Another Very Secret Hearing

On September 10, the Guantanamo military commissions released a heavily redacted transcript of a closed session in the September 11 case. The subject of the closed session, which occurred on August 19, was filing number AE52. AE52 is a motion by the government whose title is classified. The government filed the same motion, under docket number AE92, in the Al Nashiri military commission. There was a closed hearing on AE92 in June, which I wrote two blog posts about:

The Very Secret Hearing

The Somewhat Less Secret Hearing

The redacted transcript of the Nashiri hearing on AE52/AE92 made clear that the motion was an attempt by the government to narrow the scope of its discovery obligations about the defendants’ torture by the CIA. But what, exactly, the government was arguing for remained a mystery, and the court did not rule on the motion. The transcript of the 9/11 closed hearing provides more clues. It appears the government took the incredible position that evidence of CIA torture was not discoverable at all. Judge James Pohl rejected that argument but did not make any rulings on precisely what evidence about CIA torture the government was obliged to provide defense counsel, about the form it would take, about whether the defense would be allowed to share any of the evidence with their clients, or about whether the public would ever see any of it.

Judge Pohl told counsel:

Understand, I’m not addressing whether or not [redacted]. I’m not addressing whether or not [redacted] is sufficient; I’m not addressing whether or not [redacted] is sufficient. That’s not what I’m doing today….What I’m making a decision now is that [redacted] will be discoverable. So the question only before me is whether this is discoverable or not.

Later on in the hearing the judge had the following exchange with Joanna Baltes, the Department of Justice prosecutor whose main function for the commission appears to be to aid the CIA in concealment of the defendant’s torture:

Baltes: …Do you want me to make a presentation or–

Judge Pohl: No, I’m just saying, the only issue I thought before me was whether or not any of these–any of this information that is in [redacted] or the variations of the theme, [redacted] was discoverable.

Baltes: Yes.

Judge Pohl: And I’m simply saying the answer is yes. [Redacted] I’m going to compel discovery on.

Baltes: So you have already made the decision about whether something would be discoverable or you are going to hear from the parties about whether something is discoverable?

Judge Pohl: What I am saying, do you want to be heard about why it is not discoverable?

Baltes: We will rest on our papers as far as why it’s not discoverable.

Pohl later elaborated that he was not ruling on the precise scope and form of discovery; his ruling from the bench “simply puts the government on notice of what their discovery responsibilities of this is because there’s an issue about whether it was even discoverable at all.”

Baltes later restated the government’s position as follows: “I mean, number one, our position is nothing is discoverable; number two, our position is that in the event something is discoverable [redacted].”

The discussion then turned to the defense’s motion to compel the prosecution to provide an unclassified summary of AE52 in order to discuss it with experts. Defense counsel James Connell argued:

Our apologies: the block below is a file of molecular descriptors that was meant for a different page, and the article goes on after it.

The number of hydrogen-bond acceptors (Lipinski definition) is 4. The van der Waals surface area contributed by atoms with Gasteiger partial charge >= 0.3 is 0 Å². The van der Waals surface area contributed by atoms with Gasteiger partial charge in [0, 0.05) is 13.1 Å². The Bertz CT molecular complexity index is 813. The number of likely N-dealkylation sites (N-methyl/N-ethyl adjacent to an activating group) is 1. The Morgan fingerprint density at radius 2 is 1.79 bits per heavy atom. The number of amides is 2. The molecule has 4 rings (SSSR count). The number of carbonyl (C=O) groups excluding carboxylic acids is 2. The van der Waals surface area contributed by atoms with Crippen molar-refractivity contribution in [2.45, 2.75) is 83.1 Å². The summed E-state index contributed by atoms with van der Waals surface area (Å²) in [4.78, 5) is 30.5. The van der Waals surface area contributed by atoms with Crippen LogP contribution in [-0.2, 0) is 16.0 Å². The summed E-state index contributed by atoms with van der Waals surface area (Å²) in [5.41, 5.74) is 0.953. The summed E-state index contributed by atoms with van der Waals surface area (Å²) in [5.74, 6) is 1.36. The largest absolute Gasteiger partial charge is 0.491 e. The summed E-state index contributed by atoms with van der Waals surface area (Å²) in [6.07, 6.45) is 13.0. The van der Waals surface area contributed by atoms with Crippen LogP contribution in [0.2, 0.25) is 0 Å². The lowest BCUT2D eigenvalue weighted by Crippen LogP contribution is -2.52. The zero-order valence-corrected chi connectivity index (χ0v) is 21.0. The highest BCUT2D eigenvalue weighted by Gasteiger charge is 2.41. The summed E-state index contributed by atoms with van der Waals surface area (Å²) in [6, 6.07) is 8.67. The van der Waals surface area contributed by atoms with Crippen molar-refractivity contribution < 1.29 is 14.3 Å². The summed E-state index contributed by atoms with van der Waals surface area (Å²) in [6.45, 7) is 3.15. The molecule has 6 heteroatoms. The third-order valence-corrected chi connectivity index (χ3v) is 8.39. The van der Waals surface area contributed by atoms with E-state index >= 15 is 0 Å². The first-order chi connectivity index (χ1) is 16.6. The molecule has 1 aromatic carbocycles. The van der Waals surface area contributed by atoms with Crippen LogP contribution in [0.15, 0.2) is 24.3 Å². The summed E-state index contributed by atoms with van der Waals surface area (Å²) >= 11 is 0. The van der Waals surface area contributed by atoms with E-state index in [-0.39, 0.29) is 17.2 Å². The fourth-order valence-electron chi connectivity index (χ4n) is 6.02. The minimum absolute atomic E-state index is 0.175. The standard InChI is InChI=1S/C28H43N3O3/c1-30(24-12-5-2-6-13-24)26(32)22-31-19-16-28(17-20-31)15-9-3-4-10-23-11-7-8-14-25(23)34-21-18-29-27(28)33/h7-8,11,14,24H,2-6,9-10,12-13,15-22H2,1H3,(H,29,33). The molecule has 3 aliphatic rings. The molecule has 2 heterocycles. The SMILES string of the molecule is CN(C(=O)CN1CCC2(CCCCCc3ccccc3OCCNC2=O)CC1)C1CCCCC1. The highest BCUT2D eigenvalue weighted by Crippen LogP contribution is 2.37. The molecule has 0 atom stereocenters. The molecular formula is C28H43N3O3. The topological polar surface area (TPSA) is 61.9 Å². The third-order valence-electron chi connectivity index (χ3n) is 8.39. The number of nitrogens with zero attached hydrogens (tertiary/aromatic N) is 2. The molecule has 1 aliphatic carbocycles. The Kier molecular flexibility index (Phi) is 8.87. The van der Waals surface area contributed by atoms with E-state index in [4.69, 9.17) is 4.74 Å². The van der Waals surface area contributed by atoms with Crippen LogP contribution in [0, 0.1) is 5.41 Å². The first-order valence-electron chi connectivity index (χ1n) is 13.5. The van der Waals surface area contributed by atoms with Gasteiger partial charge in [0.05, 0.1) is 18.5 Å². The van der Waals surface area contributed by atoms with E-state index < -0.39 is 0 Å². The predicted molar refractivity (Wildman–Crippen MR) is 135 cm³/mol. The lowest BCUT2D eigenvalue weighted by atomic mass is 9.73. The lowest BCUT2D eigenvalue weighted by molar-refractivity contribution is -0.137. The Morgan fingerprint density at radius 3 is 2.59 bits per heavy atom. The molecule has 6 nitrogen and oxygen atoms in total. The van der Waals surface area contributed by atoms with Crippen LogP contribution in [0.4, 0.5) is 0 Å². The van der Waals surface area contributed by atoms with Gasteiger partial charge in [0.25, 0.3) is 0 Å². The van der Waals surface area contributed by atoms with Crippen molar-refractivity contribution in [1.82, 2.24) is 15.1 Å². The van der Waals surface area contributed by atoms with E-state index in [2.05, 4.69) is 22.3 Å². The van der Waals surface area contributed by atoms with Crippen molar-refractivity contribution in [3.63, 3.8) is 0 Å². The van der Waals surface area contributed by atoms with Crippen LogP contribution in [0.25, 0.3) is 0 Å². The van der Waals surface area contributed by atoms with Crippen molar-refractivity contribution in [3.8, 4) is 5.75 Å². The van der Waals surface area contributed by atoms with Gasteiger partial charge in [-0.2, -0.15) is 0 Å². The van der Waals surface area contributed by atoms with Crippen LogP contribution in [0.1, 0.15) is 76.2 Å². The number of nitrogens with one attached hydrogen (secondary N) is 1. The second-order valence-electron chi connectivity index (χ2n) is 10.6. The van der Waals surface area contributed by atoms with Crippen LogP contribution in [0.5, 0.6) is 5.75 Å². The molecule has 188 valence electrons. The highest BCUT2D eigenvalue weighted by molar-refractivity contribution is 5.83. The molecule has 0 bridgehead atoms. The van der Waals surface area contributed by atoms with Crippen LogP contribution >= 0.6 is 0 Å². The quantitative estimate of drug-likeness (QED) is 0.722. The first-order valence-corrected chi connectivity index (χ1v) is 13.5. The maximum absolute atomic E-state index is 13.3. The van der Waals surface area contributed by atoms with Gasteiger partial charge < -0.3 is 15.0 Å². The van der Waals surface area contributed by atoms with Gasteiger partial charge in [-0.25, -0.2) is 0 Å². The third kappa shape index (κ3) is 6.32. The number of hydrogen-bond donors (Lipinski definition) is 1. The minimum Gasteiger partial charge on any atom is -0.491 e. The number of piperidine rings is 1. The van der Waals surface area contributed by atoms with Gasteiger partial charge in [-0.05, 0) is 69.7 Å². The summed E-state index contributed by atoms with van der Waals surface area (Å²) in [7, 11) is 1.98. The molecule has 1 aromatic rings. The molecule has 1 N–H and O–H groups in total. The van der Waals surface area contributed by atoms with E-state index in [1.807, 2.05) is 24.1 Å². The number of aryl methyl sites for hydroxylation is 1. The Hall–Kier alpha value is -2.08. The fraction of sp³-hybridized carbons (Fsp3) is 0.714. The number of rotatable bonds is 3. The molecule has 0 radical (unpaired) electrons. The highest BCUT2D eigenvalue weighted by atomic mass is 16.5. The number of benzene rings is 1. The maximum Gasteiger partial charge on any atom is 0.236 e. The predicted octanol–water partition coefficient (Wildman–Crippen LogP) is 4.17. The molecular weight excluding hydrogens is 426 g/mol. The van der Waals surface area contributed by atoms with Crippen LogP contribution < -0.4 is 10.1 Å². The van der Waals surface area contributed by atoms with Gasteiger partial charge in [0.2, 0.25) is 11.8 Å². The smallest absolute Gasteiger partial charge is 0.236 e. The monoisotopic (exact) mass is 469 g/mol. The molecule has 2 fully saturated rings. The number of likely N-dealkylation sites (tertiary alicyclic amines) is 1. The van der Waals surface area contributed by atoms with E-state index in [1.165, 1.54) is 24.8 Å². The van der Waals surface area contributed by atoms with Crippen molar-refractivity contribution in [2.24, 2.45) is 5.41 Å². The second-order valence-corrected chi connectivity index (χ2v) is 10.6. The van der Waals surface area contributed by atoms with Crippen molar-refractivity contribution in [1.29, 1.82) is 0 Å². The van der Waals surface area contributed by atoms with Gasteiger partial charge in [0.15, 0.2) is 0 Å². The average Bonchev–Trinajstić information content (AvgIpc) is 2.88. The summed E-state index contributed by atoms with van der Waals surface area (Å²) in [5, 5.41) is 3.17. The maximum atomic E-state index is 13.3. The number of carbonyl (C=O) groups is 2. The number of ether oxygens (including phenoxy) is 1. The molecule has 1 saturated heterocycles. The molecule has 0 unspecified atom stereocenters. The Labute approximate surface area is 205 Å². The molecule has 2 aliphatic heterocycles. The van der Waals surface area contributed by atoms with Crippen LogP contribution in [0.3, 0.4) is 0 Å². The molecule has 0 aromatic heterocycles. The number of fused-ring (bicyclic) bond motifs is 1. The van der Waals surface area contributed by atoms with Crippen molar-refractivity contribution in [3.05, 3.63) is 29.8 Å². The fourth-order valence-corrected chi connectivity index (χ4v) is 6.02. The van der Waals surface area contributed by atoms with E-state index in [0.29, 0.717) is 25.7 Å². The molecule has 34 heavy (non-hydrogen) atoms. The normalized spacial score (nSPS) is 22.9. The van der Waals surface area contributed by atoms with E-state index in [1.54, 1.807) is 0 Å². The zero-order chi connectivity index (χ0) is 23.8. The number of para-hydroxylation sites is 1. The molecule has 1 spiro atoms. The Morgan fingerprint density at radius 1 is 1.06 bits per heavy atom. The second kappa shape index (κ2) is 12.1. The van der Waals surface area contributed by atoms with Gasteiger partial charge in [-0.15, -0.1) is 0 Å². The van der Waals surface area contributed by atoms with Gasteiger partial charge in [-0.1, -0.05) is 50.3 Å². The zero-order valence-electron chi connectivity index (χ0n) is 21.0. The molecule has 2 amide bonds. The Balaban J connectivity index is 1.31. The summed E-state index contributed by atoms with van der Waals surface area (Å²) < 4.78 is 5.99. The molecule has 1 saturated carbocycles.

At this point…there is no word in [redacted] even–[redacted] is no-named motion. There’s no word of it that is unclassified. If I could use [redacted] and [redacted] in the same sentence to describe the expertise I’m looking for, that would get me pretty much where I need to go.

Baltes replied:

there is no way to do an unclassified summary of the relief the government is requesting in [redacted]. As counsel are aware, based on briefings in this case, [redacted] is classified. So revealing [redacted] would be revealing of classified information. [redacted] so there is no way to do an unclassified summary [redacted].

When I first wrote about this motion in the Al-Nashiri case, I wrote that the prosecution was not only “concealing evidence of torture. Instead, it is concealing its concealment of evidence of torture.” How the government argues with a straight face that evidence of torture is irrelevant and non-discoverable in a capital case that will rely partly on the statements of defendants who were tortured, I have no idea. How the government argues that this legal argument is, itself, properly classified, I have even less idea. But they don’t need to tell us, really. The redaction makes the issue so opaque that you have to be fairly obsessive to even begin to infer what’s going on–and even if you manage that, it’s almost impossible to write about it in a way that’s not hopelessly confusing to the general reader. I doubt I have succeeded, but I hope this at least helps.

UPDATE: Someone who follows these issues even more closely than I do, whose opinion I greatly respect, suggests that I may be over-interpreting the transcript and raised the possibility that the government’s argument about the limits of its discovery obligations about CIA treatment of the defendants may apply only to the case-in-chief phase of the trial, not the mitigation phase. If so, the government’s position and its concealment of it would remain quite wrong, in my opinion, but somewhat less inexplicable. I am going to search through the transcripts & docket one more time to see if I can find any evidence to that effect. In any case, I want to emphasize that I am making inferences based on an incomplete record. I am doing so because I think it’s important not to let the “concealment of the concealment” strategy completely succeed–but I’m reading tea leaves and I may be wrong.

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